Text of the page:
Why pitching won’t help you find the right partner
If we want our working partnerships to be truly rewarding, we need to rethink how they begin.
Although we try to avoid it, being proactive about the organisations we want to work with, we do find ourselves embroiled in pitches from time to time. And it’s a process, broadly speaking, we have a love-hate relationship with. That word, relationship, is perhaps why we grapple so much with pitches and why they can cause us, as a group of passionate individuals, a lot of heartache.
An initial brief from a potential client, often coming to us as a referral, marks to us what could be the start of a beautiful new relationship. But just as our clients have to pick the right agency or consultant for them, we also start by seeing if they have potential to be ‘the one’ for us. And that goes back to our core values, to see whether or not we’re compatible.
Our values really are our core. Courage, curiosity and collectivism are the principles by which we work because we believe they drive us to achieve the most impact. But they’re also a marker of who we are. And so it’s important that our clients’ values connect with our own. More than that, to know if they’ll be embracing of us as people and of our enquiring and consultative approach.
As a team driven by purpose not profile, any project we choose to take on is a labour of love. So we’ll always ask ourselves how passionate we are about the work potential clients are doing. Naturally we’re supportive of most charity, not-for-profit or social enterprise endeavours. But to pour our heart and souls into a project, we need to be more than just supportive. We have to believe in what change an organisation is striving for, of course. And we need to be sure of a project’s intention before we begin building a working brief around it.
Projects we get most excited about are those with the best foundation in terms of values and intention. Those which allow us to give them our best. If we see we’re not going to achieve the impact we could, it may well be a waste of everyone’s time going any further. It’s at this stage that we’ll politely decline a certain percentage of pitch or tender invitations. For those that remain, we’ll start investing our interest and time from the get-go. We’ll look at the opportunities and threats the organisation faces. And we’ll start to form a vision of what our future together could look like, what we could achieve through not just the immediate project but potential ones further down the road.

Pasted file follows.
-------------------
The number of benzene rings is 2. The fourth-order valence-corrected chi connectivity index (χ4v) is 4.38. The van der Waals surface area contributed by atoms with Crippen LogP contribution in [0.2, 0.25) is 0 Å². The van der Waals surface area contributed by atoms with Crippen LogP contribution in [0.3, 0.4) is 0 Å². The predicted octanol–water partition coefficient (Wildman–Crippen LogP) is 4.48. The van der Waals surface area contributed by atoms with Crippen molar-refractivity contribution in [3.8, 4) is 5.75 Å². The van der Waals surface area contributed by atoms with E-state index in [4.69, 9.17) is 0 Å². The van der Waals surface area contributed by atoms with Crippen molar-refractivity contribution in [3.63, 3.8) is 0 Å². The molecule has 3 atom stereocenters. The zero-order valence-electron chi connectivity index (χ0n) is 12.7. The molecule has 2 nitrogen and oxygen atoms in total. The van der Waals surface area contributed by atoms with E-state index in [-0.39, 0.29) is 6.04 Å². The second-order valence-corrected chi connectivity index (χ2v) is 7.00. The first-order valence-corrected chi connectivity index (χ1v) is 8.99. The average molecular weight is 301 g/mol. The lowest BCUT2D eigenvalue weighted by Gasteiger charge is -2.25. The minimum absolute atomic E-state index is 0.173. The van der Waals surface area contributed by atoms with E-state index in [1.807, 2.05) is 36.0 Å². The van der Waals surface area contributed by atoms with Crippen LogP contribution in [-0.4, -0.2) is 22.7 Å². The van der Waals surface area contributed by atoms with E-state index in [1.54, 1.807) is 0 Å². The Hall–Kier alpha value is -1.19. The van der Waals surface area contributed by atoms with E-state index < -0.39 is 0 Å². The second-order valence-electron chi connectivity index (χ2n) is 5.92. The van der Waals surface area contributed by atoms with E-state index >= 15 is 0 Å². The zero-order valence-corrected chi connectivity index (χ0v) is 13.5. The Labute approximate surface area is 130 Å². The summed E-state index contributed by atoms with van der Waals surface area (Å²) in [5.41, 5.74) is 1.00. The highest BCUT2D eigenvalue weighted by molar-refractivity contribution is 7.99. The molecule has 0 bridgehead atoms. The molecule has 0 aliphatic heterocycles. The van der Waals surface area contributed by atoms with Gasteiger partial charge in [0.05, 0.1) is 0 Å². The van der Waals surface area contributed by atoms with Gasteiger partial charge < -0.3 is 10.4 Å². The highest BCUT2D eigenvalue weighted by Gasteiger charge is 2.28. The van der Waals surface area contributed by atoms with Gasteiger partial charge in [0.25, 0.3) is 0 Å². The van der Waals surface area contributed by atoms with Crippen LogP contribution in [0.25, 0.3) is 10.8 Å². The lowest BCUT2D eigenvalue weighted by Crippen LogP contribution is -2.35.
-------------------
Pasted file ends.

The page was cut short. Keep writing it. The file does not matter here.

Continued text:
That’s why what we really want to do at the start is talk. Not just a 30 minute chat on the phone about the brief but a thorough discussion.
We’ll have questions from the moment we look at an invitation to work together – and we won’t stop asking them until after we’ve delivered and evaluated the work. We’re curious: we’ll want to get to know the organisation and project team from the inside, to find out what matters most to them and the people or cause they support. We’re courageous: we’ll want to delve deep into who they really are and what might be in the way of them achieving their potential. We’re collective: we believe the best work comes from collaboration. To put it simply, we don’t want to just scratch the surface. We need to see the full picture, and what’s behind it, if we’re to work together on a solution that will make a lasting difference.
We don’t want to just scratch the surface. We need to see the full picture, and what’s behind it, if we’re to work together on a solution that will make a lasting difference.
Sometimes, before we get to do any of that, we’re asked to try to prematurely squeeze our thoughts, energy, passion and emotion into a pitch process. A process that’s largely based around box-ticking exercises to see how we ‘stack up’ against other suitors. Often there are questions around our size, previous partners, payment terms – fair questions, but not the sort that will answer whether you can see us together in one or two years’ time.
We’re often asked to provide ‘an indicative solution’ to the brief. We don’t mean to offend by saying no. It’s not because we don’t want to work on the project or put the effort in at this stage. But we’re not prepared to insult our potential new partners or ourselves by offering a back of a fag packet solution that’s based on little more than a handful of assumptions. We have lots of work examples that demonstrate what we’re capable of, strategically and creatively, when we find the right partner.
Then there’s the performance. The sales spiel. Dazzling people in what can feel like a Dragons’ Den scenario. We’re not sales people and we don’t employ sales people to pitch for us.
So, inevitably, there are times we fall foul of the pitch process. When we don’t get to have deep and meaningful conversations. Or show the real us. And that glowing ember of hope for a long-term relationship is extinguished before it has a chance to really catch fire, leaving us a little heartbroken and wondering what could have been had they not been the one that got away.
But then there are the others. Those who want to get to know us as we want to get to know them, both as an organisation and as a team of individuals. Those who challenge us and themselves to achieve great things, together. They’re the clients that fill our hearts with joy.
Show a little love for good process: see our guide to choosing the right partner.